I thought the outrage was ridiculously overstated for the tiny complaint -- there are so many reasons that quick reviews by random amateurs might not be entirely reliable as a guide to one's own tastes -- and so I commented over at Neth's place, thusly:
Well, he's half-right: publishers and authors do sometimes write reviews of their own books on Amazon, and even more often ask their family and friends to review their books. But the idea that there's "big money" in this is ludicrous.
Amazon's search algorithm is affected by reviews, yes -- but it's also affected by tags, and the behavior of customers (what books they click on, what books they buy), and, most of all, by sales ranking. So it's not possible to do that much SEO through good reviews alone.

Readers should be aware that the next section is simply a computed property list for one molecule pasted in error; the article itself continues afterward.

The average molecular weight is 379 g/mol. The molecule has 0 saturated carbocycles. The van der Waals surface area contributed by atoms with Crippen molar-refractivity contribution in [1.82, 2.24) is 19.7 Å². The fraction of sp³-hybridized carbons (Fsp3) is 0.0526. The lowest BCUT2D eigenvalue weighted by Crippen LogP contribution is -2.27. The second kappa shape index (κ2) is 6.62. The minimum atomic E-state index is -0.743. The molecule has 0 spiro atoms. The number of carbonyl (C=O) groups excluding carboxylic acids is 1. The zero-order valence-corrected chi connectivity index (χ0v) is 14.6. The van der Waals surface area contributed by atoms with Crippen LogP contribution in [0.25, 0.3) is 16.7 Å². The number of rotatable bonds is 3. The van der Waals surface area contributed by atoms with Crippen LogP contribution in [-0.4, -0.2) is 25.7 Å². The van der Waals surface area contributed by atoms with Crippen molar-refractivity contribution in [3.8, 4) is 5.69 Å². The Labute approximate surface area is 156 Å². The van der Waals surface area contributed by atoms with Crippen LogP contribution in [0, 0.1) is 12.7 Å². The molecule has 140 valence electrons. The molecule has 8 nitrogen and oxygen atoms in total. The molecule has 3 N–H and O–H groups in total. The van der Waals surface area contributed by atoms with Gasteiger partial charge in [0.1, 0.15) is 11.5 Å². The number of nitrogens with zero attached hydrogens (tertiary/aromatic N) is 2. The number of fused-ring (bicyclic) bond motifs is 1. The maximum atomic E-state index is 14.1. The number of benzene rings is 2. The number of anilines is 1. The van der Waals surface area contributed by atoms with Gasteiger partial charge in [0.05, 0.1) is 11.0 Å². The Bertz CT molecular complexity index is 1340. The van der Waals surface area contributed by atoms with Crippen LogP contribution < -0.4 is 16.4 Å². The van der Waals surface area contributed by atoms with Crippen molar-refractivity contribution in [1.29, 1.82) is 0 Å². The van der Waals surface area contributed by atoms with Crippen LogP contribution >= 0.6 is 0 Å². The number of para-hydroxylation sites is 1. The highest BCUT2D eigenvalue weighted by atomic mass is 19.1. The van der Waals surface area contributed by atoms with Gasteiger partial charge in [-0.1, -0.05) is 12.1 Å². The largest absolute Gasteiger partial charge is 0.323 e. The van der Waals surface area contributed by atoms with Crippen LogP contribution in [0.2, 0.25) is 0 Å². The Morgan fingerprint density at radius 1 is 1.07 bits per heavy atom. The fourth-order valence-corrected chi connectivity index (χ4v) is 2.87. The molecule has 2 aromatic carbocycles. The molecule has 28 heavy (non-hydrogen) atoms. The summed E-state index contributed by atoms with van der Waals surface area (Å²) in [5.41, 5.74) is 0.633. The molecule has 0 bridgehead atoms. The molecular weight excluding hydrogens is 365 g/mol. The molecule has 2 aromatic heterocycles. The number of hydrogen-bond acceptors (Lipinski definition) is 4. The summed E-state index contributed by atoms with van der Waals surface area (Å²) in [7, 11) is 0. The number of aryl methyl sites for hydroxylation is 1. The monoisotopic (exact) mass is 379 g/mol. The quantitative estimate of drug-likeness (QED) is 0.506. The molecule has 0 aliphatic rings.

I won't say that no publisher has ever spent money to pay an outside company (or their own staff) to sit around writing Amazon reviews -- the world has an endless supply of really stupid people -- but that's a ridiculously expensive way of accomplishing not very much. For all but a few very bestselling books -- which are already selling very well everywhere else, too -- the velocity of sales at Amazon is not and will not be at a level to pay for those activities.
So: yes, authors in particular do try to game Amazon. It doesn't work as well as they think it does. And any particular reader might well find that a random Amazon review does not closely match her taste and preference in books. But anyone who's surprised and outraged that a self-publisher is a huge self-promoter probably is also shocked every morning to see that the sky is blue.